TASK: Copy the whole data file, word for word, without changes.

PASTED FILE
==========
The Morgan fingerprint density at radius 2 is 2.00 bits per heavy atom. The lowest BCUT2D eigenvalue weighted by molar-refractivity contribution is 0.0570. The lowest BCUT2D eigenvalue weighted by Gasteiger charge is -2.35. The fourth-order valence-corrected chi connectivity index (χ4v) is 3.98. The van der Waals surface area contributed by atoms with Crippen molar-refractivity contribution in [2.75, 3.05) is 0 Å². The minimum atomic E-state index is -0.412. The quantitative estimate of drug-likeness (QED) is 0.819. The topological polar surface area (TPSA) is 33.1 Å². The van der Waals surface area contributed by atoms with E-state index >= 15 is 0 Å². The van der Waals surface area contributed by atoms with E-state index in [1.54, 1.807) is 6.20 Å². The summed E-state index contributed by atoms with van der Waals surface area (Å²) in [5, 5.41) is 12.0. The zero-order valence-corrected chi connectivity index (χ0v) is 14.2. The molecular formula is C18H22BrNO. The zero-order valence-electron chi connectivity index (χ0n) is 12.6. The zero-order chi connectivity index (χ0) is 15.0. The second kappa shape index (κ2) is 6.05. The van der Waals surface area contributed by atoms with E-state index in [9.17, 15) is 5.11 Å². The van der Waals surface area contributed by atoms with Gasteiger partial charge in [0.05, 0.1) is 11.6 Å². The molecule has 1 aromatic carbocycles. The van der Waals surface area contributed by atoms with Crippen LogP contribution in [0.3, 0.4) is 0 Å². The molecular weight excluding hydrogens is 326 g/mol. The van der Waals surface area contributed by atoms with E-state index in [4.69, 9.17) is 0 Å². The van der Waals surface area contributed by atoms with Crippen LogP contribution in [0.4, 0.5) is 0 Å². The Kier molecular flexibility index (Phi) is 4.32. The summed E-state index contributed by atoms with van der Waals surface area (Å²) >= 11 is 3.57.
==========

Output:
The Morgan fingerprint density at radius 2 is 2.00 bits per heavy atom. The lowest BCUT2D eigenvalue weighted by molar-refractivity contribution is 0.0570. The lowest BCUT2D eigenvalue weighted by Gasteiger charge is -2.35. The fourth-order valence-corrected chi connectivity index (χ4v) is 3.98. The van der Waals surface area contributed by atoms with Crippen molar-refractivity contribution in [2.75, 3.05) is 0 Å². The minimum atomic E-state index is -0.412. The quantitative estimate of drug-likeness (QED) is 0.819. The topological polar surface area (TPSA) is 33.1 Å². The van der Waals surface area contributed by atoms with E-state index >= 15 is 0 Å². The van der Waals surface area contributed by atoms with E-state index in [1.54, 1.807) is 6.20 Å². The summed E-state index contributed by atoms with van der Waals surface area (Å²) in [5, 5.41) is 12.0. The zero-order valence-corrected chi connectivity index (χ0v) is 14.2. The molecular formula is C18H22BrNO. The zero-order valence-electron chi connectivity index (χ0n) is 12.6. The zero-order chi connectivity index (χ0) is 15.0. The second kappa shape index (κ2) is 6.05. The van der Waals surface area contributed by atoms with E-state index in [9.17, 15) is 5.11 Å². The van der Waals surface area contributed by atoms with Gasteiger partial charge in [0.05, 0.1) is 11.6 Å². The molecule has 1 aromatic carbocycles. The van der Waals surface area contributed by atoms with Crippen LogP contribution in [0.3, 0.4) is 0 Å². The molecular weight excluding hydrogens is 326 g/mol. The van der Waals surface area contributed by atoms with E-state index in [4.69, 9.17) is 0 Å². The van der Waals surface area contributed by atoms with Crippen LogP contribution in [0.4, 0.5) is 0 Å². The Kier molecular flexibility index (Phi) is 4.32. The summed E-state index contributed by atoms with van der Waals surface area (Å²) >= 11 is 3.57.